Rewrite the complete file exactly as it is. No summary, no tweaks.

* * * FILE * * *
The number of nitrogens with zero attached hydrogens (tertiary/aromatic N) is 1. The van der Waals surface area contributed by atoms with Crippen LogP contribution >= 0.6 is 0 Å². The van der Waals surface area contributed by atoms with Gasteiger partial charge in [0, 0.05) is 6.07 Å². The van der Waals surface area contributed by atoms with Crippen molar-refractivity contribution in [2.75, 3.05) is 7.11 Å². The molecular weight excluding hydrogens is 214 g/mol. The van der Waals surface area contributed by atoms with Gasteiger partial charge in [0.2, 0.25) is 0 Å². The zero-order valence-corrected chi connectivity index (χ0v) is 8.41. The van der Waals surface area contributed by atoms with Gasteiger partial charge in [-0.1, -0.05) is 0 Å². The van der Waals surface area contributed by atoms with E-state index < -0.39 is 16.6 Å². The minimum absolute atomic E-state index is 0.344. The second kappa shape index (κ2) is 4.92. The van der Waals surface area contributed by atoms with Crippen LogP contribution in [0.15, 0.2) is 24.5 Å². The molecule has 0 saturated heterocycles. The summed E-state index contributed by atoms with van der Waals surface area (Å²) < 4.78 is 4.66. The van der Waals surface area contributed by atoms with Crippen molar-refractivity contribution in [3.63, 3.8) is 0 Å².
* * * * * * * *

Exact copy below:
The number of nitrogens with zero attached hydrogens (tertiary/aromatic N) is 1. The van der Waals surface area contributed by atoms with Crippen LogP contribution >= 0.6 is 0 Å². The van der Waals surface area contributed by atoms with Gasteiger partial charge in [0, 0.05) is 6.07 Å². The van der Waals surface area contributed by atoms with Crippen molar-refractivity contribution in [2.75, 3.05) is 7.11 Å². The molecular weight excluding hydrogens is 214 g/mol. The van der Waals surface area contributed by atoms with Gasteiger partial charge in [0.2, 0.25) is 0 Å². The zero-order valence-corrected chi connectivity index (χ0v) is 8.41. The van der Waals surface area contributed by atoms with Gasteiger partial charge in [-0.1, -0.05) is 0 Å². The van der Waals surface area contributed by atoms with E-state index < -0.39 is 16.6 Å². The minimum absolute atomic E-state index is 0.344. The second kappa shape index (κ2) is 4.92. The van der Waals surface area contributed by atoms with Crippen LogP contribution in [0.15, 0.2) is 24.5 Å². The molecule has 0 saturated heterocycles. The summed E-state index contributed by atoms with van der Waals surface area (Å²) < 4.78 is 4.66. The van der Waals surface area contributed by atoms with Crippen molar-refractivity contribution in [3.63, 3.8) is 0 Å².